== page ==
At times during the summer transfer window, Alexis Sanchez’s transfer from Arsenal to Manchester City appeared inevitable. The move made sense – Arsenal had dropped to their lowest league finish since 1995, and Sanchez, fed up with Arsenal’s stasis, and sighting greener pastures with Pep Guardiola’s shiny superstar project, wanted out.
However, Arsenal’s inability to find a suitable replacement scuppered the Chilean’s chances of starting the 2017/18 season as a City player. With ineptitude characteristic of university students, but strangely not uncommon amongst the world’s largest football clubs, Arsenal simply left it too late, running out of time to sign Monaco forward Thomas Lemar. Sanchez would have to wait for his debut in sky blue.
Fast forward to January and at the time of writing Sanchez appears set to join Manchester United.
This may seem surprising, given that ostensibly City seem the most appropriate destination for Sanchez. For a man obsessed with winning, the scampering Chilean hasn’t actually won that much at all – a single league title with Barcelona and a smattering of domestic cups. Guardiola’s high-flying City offer him a much better chance of rectifying his record. Moreover, Sanchez and Guardiola already have a relationship from his time with the Catalan giants, and Guardiola has previously made clear his desire to add the forward to his squad. For these reasons, Sanchez has always seemed destined to become a City player.
Reflecting on Sanchez’s career though, the move to United increasingly appears to make sense.
For a start, and most crucially, Guardiola cannot guarantee game time to Sanchez if he were to move to City. During the summer, this would unlikely have been a serious concern for the Chilean, but City’s attacking brilliance this campaign means the addition of Sanchez to the squad would give Guardiola a genuine selection headache. Sanchez would likely have to accept a diminished role at City, playing in rotation with Raheem Sterling, Gabriel Jesus, Sergio Agüero and Leroy Sané. Such a role is an unattractive proposition for the forward. Indeed, at Arsenal he made abundantly clear his desire to play every single minute of every single match – recall the strop he threw at Swansea last season after Arsene Wenger substituted him with Arsenal cruising at 4-0.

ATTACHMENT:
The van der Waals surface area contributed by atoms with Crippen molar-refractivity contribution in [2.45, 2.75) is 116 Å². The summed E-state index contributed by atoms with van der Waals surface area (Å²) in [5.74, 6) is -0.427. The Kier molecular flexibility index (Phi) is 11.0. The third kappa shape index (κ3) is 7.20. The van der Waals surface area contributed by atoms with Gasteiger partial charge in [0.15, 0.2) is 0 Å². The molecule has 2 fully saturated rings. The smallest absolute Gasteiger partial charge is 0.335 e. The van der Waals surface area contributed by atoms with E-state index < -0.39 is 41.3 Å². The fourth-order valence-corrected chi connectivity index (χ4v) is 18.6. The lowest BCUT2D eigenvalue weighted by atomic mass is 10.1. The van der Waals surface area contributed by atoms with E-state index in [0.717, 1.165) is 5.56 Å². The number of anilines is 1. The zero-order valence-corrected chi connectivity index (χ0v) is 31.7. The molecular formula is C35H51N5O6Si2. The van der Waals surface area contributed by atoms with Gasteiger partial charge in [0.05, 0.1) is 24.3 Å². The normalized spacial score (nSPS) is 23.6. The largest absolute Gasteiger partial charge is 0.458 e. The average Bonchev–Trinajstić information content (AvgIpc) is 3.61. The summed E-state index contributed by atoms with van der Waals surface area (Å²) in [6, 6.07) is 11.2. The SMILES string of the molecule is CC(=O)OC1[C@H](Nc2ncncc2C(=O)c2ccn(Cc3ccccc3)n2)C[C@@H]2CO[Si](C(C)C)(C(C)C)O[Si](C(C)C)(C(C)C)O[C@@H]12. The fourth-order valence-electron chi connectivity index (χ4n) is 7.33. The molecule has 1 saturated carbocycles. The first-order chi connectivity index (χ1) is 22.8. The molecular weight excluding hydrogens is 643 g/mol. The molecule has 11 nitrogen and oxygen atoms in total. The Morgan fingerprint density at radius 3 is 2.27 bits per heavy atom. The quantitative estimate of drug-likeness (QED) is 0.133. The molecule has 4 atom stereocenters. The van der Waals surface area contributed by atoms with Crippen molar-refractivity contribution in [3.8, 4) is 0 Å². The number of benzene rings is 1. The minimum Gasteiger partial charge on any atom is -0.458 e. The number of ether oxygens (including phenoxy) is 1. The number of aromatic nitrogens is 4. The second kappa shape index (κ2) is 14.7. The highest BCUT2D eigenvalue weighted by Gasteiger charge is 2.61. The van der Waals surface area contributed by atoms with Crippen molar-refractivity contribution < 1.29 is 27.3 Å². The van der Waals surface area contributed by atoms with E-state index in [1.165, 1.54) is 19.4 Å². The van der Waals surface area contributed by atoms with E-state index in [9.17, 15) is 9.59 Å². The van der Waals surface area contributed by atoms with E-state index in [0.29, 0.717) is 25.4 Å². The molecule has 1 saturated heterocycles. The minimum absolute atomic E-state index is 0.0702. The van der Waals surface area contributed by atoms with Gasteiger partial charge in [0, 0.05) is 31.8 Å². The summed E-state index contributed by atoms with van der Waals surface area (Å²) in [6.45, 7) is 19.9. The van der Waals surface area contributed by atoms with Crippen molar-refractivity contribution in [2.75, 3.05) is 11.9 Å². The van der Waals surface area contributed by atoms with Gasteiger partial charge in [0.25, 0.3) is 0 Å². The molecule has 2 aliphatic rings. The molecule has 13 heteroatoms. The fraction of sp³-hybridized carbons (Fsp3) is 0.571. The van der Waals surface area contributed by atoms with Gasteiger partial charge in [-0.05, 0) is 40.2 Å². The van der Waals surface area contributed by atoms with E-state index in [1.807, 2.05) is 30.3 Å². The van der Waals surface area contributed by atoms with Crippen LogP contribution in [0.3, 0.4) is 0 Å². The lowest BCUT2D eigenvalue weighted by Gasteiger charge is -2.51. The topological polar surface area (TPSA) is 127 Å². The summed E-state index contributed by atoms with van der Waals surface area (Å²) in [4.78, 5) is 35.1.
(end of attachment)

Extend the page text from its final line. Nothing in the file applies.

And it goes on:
That kind of attitude is arguably admirable, but it’s exactly what City don’t need. They clearly have a formula that works for them, and given Guardiola’s attention to the collective, Sanchez’s potentially disruptive presence must partially explain his willingness to give up the chase for his signature.
United on the other hand can guarantee Sanchez a place in the starting eleven as the undisputed main man. Indeed, one occasionally gets the sense that Sanchez is obsessed with his own elite status, desperate to be the star, willing to scold any teammate whose misplaced pass gets in the way of his quest to be the best. His fierce individualism rubbed his Arsenal teammates up the wrong way, but in part explains why a move to United is attractive to him. He will likely wear the famous United number 7, previously worn by the likes of Cristiano Ronaldo and Eric Cantona, and instead of being a part time player in an excellent ensemble, he will lead the line for the foreseeable future at one of Europe’s grand old clubs.
For United, it is an excellent bit of business. José Mourinho will be personally pleased to have pinched a superstar from Wenger at the expense of Guardiola, and he will add to his team a genuine Premier League superstar, capable of winning matches on his own. It probably wont be enough to win the title, but Manchester United’s attack will look significantly stronger if they manage bring the Chilean to Old Trafford.
Image courtesy of Ronnie Macdonald